The Pullman Standard 4750 cubic foot hopper (PS4750) has been one of the most common covered hoppers on the rails for decades.
These cars are seen all across North America hauling a wide variety of products - most associated with the agricultural industry.While many wear plain lettering schemes, colorful billboard schemes of the 1970s and 1980s can still be found.
Tangent's model has been re-released in several new schemes with some interesting variations.
Multiple numbers are available for most paint schemes.
Roadnames: Santa Fe, CN (IC), Lincoln Grain, Rio Grande, Illinois Central Gulf, FLIX, Cargill, NAHX "Creston Co-Op", PTLX "Percival Grain"
MSRP: HO: $44.95
Introduced in 1972 and built through 1981, Pullman Standard built more than 56,000 of these cars. Similar cars were built by other companies as well. With the many subtle changes in design in Pullman's own cars over the years, spotting the difference between builders' products can be a real challenge.
Soybeans, corn, potash, fertilizers and wheat are all common loads. These cars can be seen individually or as part of long unit trains, especially during harvest seasons.
The years of these cars' construction were marked by colorful paint schemes on many railroads. The majority of these cars were owned by Pullman Standard's own leasing company and wore a variety of equally colorful schemes for private companies and co-ops with PTLX reporting marks.
Now after decades in service, more plain schemes are much more common. However you'll still see some colorful survivors around and some equally interesting "patch outs" as cars have changed owners or lessees and received hasty repaints.
Tangent's are certainly not the first or only HO models available of the popular 4750.
But they are one of the nicest.
Cars feature many details, often customized to the roadname. These include separate grab irons, stirrup steps, roof and hopper doors, underbody details including brake lines, coupler cut levers, air hoses and photo-etched roof walks and end platforms. Cars come completely assembled and ready to run. The two top-chord stiffening bars on my sample are partially warped and pealed away from the body. This should be easy to correct with a little glue.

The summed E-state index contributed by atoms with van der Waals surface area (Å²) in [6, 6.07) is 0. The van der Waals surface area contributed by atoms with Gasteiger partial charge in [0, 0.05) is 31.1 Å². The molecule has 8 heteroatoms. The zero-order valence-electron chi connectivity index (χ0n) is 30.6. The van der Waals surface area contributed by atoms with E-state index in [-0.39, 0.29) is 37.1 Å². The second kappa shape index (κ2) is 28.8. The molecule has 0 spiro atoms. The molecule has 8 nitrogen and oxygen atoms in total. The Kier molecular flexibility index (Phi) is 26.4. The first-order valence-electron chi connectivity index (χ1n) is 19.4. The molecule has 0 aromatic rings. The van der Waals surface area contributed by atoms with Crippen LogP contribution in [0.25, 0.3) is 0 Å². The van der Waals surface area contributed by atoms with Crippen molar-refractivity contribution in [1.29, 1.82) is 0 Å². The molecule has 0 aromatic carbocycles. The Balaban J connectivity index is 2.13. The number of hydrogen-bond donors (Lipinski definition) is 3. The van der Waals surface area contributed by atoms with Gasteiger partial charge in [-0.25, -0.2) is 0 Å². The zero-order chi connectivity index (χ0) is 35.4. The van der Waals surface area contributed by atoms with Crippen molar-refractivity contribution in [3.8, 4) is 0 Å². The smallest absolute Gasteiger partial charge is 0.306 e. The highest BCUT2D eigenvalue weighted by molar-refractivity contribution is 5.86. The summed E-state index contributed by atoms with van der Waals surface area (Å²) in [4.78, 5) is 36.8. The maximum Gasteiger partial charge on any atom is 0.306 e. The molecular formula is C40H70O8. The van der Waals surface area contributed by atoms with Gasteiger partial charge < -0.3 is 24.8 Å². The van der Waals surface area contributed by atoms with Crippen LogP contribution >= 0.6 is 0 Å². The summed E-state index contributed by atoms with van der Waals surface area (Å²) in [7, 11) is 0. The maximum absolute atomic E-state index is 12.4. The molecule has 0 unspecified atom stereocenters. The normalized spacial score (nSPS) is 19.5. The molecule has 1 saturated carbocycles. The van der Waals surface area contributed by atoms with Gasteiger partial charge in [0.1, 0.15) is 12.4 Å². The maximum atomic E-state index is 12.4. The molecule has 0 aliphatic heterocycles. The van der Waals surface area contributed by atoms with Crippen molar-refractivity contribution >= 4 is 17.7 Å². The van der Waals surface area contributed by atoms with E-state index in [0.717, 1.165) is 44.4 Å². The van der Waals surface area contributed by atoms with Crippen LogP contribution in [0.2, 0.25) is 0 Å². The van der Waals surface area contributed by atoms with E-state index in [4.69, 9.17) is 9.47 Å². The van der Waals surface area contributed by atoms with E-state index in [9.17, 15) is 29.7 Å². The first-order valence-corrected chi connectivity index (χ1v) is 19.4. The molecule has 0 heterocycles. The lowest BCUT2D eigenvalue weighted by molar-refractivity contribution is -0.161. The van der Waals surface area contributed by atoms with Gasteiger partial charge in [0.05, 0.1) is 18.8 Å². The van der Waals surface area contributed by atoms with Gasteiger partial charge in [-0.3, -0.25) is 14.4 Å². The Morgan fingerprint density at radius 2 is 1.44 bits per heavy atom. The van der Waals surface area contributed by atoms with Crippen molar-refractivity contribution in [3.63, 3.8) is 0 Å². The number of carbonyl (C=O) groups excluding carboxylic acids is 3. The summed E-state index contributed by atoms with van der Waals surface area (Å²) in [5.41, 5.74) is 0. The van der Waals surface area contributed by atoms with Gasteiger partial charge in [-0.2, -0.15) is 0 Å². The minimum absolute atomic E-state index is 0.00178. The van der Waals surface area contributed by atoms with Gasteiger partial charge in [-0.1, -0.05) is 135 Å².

The car has free-rolling metal wheels and Kadee No. 58 scale knuckle couplers all of which checked out in gauge. Couplers are secured by small screws. The cars also feature hidden weights inside to bring them up to established standards.
There are literally thousands of potential paint scheme options for these cars. Tangent releases new ones at regular intervals as they sell through. This latest release includes a variety of interesting cars appropriate for the 1970s to today. One of the most interesting is an accurately incorrect version of a "Lincoln Garin" miss-spelled car.
Even some of the early era paint schemes can be used on modern layouts, especially if you're willing to add a little weathering. Cars like the one I purchased for this review in the ICG's orange paint can still be seen coupled to recent repaints by Canadian National for example.
Paint on the model is very nicely applied. Most impressive is the white lettering on black backgrounds as seen in the "i" herald and the smaller print on the hopper bays and center sill. The white lettering is all opaque and crisp. The ICG orange appears to be a good match for the cars when new.
While there are less-expensive options for those wanting to build large fleets of these common cars, if you're after the absolute finest in detail, paint and finish, then these cars can't be beat. For the quality in construction, the Tangent models do represent a tremendous value.